Statistics Notes: Transforming dataBMJ 1996; 312 doi: https://doi.org/10.1136/bmj.312.7033.770 (Published 23 March 1996) Cite this as: BMJ 1996;312:770
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In a big picture/ideal world, we'd have large sample sizes where mean and SD will be independent hence exhibiting a 'normal' distribution, as you have suggested.
Many of us, however, do not work with large samples and subsequently rely (desperately) on data transformation to be able to apply the many parametric tests we are familiar with. I feel that normality has become an artificial goal when conducting statistical analyses - to the extent that data transformation is used indiscriminately.... We seem so focused on normality and mean-based analyses that medians, ranks and non parametric alternatives, some of which are equally robust, become ignored. Further, transforming data fundamentally alters values to make them more equidistant and we can't really be sure what that does to its integrity and to its interpretability....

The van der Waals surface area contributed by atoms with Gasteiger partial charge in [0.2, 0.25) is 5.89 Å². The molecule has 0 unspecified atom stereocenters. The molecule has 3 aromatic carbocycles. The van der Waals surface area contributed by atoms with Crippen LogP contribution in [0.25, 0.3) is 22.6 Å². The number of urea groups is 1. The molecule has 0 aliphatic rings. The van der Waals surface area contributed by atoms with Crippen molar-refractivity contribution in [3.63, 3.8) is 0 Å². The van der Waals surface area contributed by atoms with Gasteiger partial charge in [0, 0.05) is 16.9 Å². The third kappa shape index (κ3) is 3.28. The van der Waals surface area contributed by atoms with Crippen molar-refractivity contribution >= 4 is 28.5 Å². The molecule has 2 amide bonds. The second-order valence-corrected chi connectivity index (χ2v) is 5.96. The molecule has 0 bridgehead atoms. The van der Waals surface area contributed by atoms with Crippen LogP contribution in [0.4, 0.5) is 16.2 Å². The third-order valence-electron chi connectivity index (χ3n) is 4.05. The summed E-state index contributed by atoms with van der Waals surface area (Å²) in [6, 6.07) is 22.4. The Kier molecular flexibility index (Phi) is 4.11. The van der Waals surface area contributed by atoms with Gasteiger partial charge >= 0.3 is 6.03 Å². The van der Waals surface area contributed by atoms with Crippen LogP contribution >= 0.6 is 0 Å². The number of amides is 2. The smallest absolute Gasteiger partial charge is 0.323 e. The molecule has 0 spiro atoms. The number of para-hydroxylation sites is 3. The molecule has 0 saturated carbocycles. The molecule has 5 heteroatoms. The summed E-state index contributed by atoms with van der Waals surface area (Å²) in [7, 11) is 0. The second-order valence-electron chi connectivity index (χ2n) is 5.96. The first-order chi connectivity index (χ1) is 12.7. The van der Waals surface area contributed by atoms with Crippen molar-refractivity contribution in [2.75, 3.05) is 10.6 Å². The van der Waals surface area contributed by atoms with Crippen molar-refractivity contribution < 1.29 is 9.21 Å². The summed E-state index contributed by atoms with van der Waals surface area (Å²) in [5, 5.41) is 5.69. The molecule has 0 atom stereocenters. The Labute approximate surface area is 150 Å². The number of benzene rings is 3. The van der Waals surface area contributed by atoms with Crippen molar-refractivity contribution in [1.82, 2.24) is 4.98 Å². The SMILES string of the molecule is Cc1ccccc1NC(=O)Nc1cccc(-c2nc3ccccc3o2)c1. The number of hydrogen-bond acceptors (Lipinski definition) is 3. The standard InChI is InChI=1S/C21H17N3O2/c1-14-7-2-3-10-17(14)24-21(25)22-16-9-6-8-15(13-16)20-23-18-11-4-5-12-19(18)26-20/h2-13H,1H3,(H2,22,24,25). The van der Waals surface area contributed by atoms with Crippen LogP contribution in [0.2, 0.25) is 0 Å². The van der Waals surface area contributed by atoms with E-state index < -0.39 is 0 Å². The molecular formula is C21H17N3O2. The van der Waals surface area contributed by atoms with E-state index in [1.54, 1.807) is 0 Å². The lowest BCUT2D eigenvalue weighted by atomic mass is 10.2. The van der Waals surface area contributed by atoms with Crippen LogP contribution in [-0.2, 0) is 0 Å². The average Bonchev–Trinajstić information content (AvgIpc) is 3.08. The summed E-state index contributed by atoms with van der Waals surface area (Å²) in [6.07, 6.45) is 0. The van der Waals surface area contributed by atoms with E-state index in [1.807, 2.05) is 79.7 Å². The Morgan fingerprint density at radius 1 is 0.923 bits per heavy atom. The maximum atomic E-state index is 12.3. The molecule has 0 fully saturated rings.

Research with heterogeneous groups faces the risk of losing information about its tail ends in this 'mad rush' towards achieving normality. We need to provide ample warnings about risks associated with data transformation and promote some non-parametric methods as safe alternatives.
Competing interests: No competing interests